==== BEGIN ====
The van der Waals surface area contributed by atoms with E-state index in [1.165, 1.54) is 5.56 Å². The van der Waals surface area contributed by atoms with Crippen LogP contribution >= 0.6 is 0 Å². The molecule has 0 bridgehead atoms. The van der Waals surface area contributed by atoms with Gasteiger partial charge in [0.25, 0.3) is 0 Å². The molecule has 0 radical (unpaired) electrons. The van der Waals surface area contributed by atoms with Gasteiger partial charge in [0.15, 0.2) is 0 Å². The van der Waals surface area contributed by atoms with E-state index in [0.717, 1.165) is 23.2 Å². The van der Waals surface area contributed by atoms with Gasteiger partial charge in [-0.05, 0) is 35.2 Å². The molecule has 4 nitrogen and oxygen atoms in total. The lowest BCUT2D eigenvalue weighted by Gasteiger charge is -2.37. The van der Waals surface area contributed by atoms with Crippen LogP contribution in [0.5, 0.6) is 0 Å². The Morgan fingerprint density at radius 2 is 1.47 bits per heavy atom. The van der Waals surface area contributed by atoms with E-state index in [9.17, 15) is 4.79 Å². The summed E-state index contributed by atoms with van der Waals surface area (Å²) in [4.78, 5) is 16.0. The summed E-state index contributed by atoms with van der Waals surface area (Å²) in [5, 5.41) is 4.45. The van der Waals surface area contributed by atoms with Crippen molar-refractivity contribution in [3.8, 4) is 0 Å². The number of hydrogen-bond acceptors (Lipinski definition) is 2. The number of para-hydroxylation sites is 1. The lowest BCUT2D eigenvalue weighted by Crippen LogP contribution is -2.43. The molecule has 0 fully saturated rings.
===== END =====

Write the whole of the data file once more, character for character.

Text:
The van der Waals surface area contributed by atoms with E-state index in [1.165, 1.54) is 5.56 Å². The van der Waals surface area contributed by atoms with Crippen LogP contribution >= 0.6 is 0 Å². The molecule has 0 bridgehead atoms. The van der Waals surface area contributed by atoms with Gasteiger partial charge in [0.25, 0.3) is 0 Å². The molecule has 0 radical (unpaired) electrons. The van der Waals surface area contributed by atoms with Gasteiger partial charge in [0.15, 0.2) is 0 Å². The van der Waals surface area contributed by atoms with E-state index in [0.717, 1.165) is 23.2 Å². The van der Waals surface area contributed by atoms with Gasteiger partial charge in [-0.05, 0) is 35.2 Å². The molecule has 4 nitrogen and oxygen atoms in total. The lowest BCUT2D eigenvalue weighted by Gasteiger charge is -2.37. The van der Waals surface area contributed by atoms with Crippen LogP contribution in [0.5, 0.6) is 0 Å². The Morgan fingerprint density at radius 2 is 1.47 bits per heavy atom. The van der Waals surface area contributed by atoms with E-state index in [9.17, 15) is 4.79 Å². The summed E-state index contributed by atoms with van der Waals surface area (Å²) in [4.78, 5) is 16.0. The summed E-state index contributed by atoms with van der Waals surface area (Å²) in [5, 5.41) is 4.45. The van der Waals surface area contributed by atoms with Crippen molar-refractivity contribution in [3.8, 4) is 0 Å². The number of hydrogen-bond acceptors (Lipinski definition) is 2. The number of para-hydroxylation sites is 1. The lowest BCUT2D eigenvalue weighted by Crippen LogP contribution is -2.43. The molecule has 0 fully saturated rings.